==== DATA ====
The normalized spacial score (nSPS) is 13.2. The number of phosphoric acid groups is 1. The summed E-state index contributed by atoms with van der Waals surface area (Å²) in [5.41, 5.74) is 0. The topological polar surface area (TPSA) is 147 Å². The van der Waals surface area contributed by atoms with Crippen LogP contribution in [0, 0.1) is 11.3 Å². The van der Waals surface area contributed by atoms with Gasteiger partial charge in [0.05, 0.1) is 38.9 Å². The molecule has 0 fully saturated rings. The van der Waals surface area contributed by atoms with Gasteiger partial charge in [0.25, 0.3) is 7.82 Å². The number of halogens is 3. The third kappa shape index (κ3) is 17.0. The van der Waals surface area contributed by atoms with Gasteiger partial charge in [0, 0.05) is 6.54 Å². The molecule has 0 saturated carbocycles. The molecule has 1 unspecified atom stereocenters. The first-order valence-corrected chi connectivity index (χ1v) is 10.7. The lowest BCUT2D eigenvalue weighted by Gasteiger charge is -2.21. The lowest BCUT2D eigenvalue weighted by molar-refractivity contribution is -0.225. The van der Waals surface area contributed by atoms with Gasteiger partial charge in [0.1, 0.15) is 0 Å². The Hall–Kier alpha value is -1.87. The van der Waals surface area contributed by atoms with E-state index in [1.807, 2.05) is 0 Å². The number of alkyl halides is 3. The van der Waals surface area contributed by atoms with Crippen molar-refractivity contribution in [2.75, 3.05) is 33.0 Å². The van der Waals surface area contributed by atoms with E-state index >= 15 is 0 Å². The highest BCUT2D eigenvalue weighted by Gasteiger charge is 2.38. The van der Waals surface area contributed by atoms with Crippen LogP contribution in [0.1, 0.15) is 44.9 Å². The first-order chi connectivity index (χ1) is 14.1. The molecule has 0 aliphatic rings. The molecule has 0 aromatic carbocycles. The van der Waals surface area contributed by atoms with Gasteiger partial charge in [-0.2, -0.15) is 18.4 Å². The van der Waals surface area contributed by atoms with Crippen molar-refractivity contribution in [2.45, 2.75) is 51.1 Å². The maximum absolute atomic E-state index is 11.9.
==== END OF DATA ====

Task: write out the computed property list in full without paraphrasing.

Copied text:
The normalized spacial score (nSPS) is 13.2. The number of phosphoric acid groups is 1. The summed E-state index contributed by atoms with van der Waals surface area (Å²) in [5.41, 5.74) is 0. The topological polar surface area (TPSA) is 147 Å². The van der Waals surface area contributed by atoms with Crippen LogP contribution in [0, 0.1) is 11.3 Å². The van der Waals surface area contributed by atoms with Gasteiger partial charge in [0.05, 0.1) is 38.9 Å². The molecule has 0 fully saturated rings. The van der Waals surface area contributed by atoms with Gasteiger partial charge in [0.25, 0.3) is 7.82 Å². The number of halogens is 3. The third kappa shape index (κ3) is 17.0. The van der Waals surface area contributed by atoms with Gasteiger partial charge in [0, 0.05) is 6.54 Å². The molecule has 0 saturated carbocycles. The molecule has 1 unspecified atom stereocenters. The first-order valence-corrected chi connectivity index (χ1v) is 10.7. The lowest BCUT2D eigenvalue weighted by Gasteiger charge is -2.21. The lowest BCUT2D eigenvalue weighted by molar-refractivity contribution is -0.225. The van der Waals surface area contributed by atoms with Gasteiger partial charge in [0.1, 0.15) is 0 Å². The Hall–Kier alpha value is -1.87. The van der Waals surface area contributed by atoms with E-state index in [1.807, 2.05) is 0 Å². The number of alkyl halides is 3. The van der Waals surface area contributed by atoms with Crippen molar-refractivity contribution in [2.75, 3.05) is 33.0 Å². The van der Waals surface area contributed by atoms with E-state index >= 15 is 0 Å². The highest BCUT2D eigenvalue weighted by Gasteiger charge is 2.38. The van der Waals surface area contributed by atoms with Crippen LogP contribution in [0.1, 0.15) is 44.9 Å². The first-order chi connectivity index (χ1) is 14.1. The molecule has 0 aliphatic rings. The molecule has 0 aromatic carbocycles. The van der Waals surface area contributed by atoms with Gasteiger partial charge in [-0.2, -0.15) is 18.4 Å². The van der Waals surface area contributed by atoms with Crippen molar-refractivity contribution in [2.45, 2.75) is 51.1 Å². The maximum absolute atomic E-state index is 11.9.